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Quantum Computing Breakthrough: Israeli Scientists Invent Cannon For Entangled Photon Clusters


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A pair of entangled photons.

A device developed by scientists at the Technion-Israel Institute of Technology can produce large clusters of entangled photos.

Credit: Tony Melov/UNSW

Scientists from the Technion-Israel Institute of Technology have created a device that can produce large clusters of entangled photons on demand and repeatedly generate the same result indefinitely.

Terry Rudolph, a professor at the U.K.'s Imperial College London, and Technion professor Netanel Lindner in 2009 first suggested the conceptual idea for creating a kind of cannon or machine gun to ensure on-demand production of entangled photons.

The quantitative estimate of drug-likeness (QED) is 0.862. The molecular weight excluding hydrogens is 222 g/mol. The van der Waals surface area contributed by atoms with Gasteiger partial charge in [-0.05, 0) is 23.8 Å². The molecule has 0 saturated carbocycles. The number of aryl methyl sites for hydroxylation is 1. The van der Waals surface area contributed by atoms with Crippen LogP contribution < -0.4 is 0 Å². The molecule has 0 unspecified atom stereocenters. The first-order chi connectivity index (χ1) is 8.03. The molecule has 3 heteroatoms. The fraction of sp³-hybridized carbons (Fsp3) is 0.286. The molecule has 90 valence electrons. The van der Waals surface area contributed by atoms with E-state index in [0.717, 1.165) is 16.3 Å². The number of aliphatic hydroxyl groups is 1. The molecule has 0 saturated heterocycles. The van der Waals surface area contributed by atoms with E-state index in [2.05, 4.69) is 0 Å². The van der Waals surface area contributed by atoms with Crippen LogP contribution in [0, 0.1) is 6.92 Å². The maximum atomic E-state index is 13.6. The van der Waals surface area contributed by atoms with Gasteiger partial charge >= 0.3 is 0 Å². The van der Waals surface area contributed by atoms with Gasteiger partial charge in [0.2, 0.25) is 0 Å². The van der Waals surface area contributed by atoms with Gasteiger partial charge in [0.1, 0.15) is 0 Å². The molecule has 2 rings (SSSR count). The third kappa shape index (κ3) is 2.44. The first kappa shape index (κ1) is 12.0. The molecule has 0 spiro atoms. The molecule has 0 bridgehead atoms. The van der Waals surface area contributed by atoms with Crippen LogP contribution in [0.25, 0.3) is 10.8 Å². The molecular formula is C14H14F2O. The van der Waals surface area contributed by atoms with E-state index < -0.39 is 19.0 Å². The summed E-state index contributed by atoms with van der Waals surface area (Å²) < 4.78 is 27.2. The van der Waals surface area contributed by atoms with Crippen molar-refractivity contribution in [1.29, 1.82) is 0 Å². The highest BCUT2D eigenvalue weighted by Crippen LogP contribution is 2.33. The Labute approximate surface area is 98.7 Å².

In 2014, researchers from Germany's University of Stuttgart, using a "quantum dot," showed it was possible to obtain entangled pairs on demand. The Technion team built on this work to show that it is possible to create an entire cluster of entangled photons on demand using the quantum dot, while guaranteeing each cluster will always contain a predicted number of entangled photon pairs.

"This has never been demonstrated before, being able to achieve an infinite amount of entangled photons," says Technion professor David Gershoni.

He notes using particles of light is a better way to build a quantum computer than using ions and atoms or superconducting circuits that act as quantum bits.

From International Business Times 
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